The Telegraph
Tuesday , December 11 , 2012
Since 1st March, 1999
CIMA Gallary

Top court taps Centre on army ‘bias’ plea

New Delhi, Dec. 10: The Supreme Court today sought the solicitor-general’s help to decide on a public interest litigation that seeks the quashing of caste, region or religion-based recruitment to the army.

Such recruitment violates Article 14 (equality), Article 15 (prohibition against discrimination) and Article 16 (equal opportunities in public employment) of the Constitution, petitioner I.S. Yadav has argued.

According to Yadav, a medical practitioner from Uttar Pradesh, the continuing practice of community or region-based “classification” of soldiers in the army is a British legacy that lacks sanction from any law enacted by Parliament. He has pointed out that the air force and navy have no such system.

“In the army alone there are caste, religion and region-based regiments such as the Jat Regiment, Sikh Regiment, Mahar Regiment, Gorkha Rifles, Garhwal Regiment, Dogra Regiment, etc. (These have a) fixed class composition... and hence recruitment to these regiments is primarily based on caste, region and religion,” the petition says.

It says that in these army units, 95 per cent of personnel — apart from the officers, cooks and dhobis who make up just five per cent — belong only to a particular group.

This, it says, is true also of the elite President’s Bodyguard to which only Hindu Rajputs, Hindu Jats and Jat Sikhs can be recruited as jawans.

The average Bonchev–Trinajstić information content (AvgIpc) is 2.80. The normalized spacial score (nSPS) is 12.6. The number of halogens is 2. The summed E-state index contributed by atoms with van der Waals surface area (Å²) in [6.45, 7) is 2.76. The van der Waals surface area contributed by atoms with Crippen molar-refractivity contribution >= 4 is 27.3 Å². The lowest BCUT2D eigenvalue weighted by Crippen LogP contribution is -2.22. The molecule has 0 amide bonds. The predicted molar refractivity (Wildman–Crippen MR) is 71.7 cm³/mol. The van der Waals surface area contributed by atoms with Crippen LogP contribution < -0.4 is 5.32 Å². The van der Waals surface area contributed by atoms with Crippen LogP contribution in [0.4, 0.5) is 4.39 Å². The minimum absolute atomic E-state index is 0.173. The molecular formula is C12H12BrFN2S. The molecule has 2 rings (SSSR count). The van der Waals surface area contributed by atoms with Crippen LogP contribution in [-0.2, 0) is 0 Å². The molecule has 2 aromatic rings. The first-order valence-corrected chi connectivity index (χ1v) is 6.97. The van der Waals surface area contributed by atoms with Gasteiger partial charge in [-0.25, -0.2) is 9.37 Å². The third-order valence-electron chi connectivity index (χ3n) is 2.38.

“That means, no other Indian having any physical, educational (or) mental capability is eligible for recruitment to the President’s Bodyguard,” the petition says, wondering at the “discrimination” relating to “the bodyguards for the highest constitutional post in the country”.

The Telegraph could not immediately verify the claims about the recruitment norms made in the petition.

The petition also says that only Jat Sikhs are recruited to the Sikh Regiment and Mazhabi and Ramdasiya Sikhs to the Sikh Light Infantry, while pointing out that the Sikh religion does not permit caste divisions.

The petitioner has, therefore, urged the apex court to pass these two directions:

No citizen shall, on grounds of religion, race, caste, sex, descent, place of birth or residence, be discriminated against in respect of any employment.

A national policy of recruitment to the army should be framed so that every eligible Indian is recruited on merit, as in the air force and navy.

The army, which employs around 15 lakh people of whom a fourth retire every year, should not be the “pocket privilege for the captive consumption” of any particular caste, class, community, region or religion, the petition says.

Yadav is being represented by senior counsel S. Balakrishnan and counsel Srinarayan Jha.

The petition is being heard by the bench of Justices K.S. Radhakrishnan and Dipak Misra.